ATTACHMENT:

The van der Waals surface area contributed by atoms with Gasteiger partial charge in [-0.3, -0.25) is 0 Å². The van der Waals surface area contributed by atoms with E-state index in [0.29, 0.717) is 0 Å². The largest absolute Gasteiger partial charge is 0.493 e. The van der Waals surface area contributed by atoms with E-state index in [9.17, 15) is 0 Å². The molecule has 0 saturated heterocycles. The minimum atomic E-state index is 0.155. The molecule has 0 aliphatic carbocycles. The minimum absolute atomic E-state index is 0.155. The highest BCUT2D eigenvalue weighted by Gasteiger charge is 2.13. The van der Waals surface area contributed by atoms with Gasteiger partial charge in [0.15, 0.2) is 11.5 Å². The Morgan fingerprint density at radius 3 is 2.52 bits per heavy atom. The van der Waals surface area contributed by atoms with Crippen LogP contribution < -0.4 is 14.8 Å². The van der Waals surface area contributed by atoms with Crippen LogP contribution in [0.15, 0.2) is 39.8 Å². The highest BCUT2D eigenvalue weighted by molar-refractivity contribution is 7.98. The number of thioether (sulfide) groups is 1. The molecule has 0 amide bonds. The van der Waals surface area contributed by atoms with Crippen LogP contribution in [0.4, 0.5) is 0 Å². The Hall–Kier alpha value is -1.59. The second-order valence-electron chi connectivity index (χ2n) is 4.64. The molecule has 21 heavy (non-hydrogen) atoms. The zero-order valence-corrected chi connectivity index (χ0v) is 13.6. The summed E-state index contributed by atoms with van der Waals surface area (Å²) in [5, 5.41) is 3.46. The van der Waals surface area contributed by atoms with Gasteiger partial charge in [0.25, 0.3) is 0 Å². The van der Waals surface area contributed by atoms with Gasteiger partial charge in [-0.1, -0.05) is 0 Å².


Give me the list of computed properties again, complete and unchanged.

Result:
The van der Waals surface area contributed by atoms with Gasteiger partial charge in [-0.3, -0.25) is 0 Å². The van der Waals surface area contributed by atoms with E-state index in [0.29, 0.717) is 0 Å². The largest absolute Gasteiger partial charge is 0.493 e. The van der Waals surface area contributed by atoms with E-state index in [9.17, 15) is 0 Å². The molecule has 0 saturated heterocycles. The minimum atomic E-state index is 0.155. The molecule has 0 aliphatic carbocycles. The minimum absolute atomic E-state index is 0.155. The highest BCUT2D eigenvalue weighted by Gasteiger charge is 2.13. The van der Waals surface area contributed by atoms with Gasteiger partial charge in [0.15, 0.2) is 11.5 Å². The Morgan fingerprint density at radius 3 is 2.52 bits per heavy atom. The van der Waals surface area contributed by atoms with Crippen LogP contribution < -0.4 is 14.8 Å². The van der Waals surface area contributed by atoms with Crippen LogP contribution in [0.15, 0.2) is 39.8 Å². The highest BCUT2D eigenvalue weighted by molar-refractivity contribution is 7.98. The number of thioether (sulfide) groups is 1. The molecule has 0 amide bonds. The van der Waals surface area contributed by atoms with Crippen LogP contribution in [0.4, 0.5) is 0 Å². The Hall–Kier alpha value is -1.59. The second-order valence-electron chi connectivity index (χ2n) is 4.64. The molecule has 21 heavy (non-hydrogen) atoms. The zero-order valence-corrected chi connectivity index (χ0v) is 13.6. The summed E-state index contributed by atoms with van der Waals surface area (Å²) in [5, 5.41) is 3.46. The van der Waals surface area contributed by atoms with Gasteiger partial charge in [0.25, 0.3) is 0 Å². The van der Waals surface area contributed by atoms with Gasteiger partial charge in [-0.1, -0.05) is 0 Å².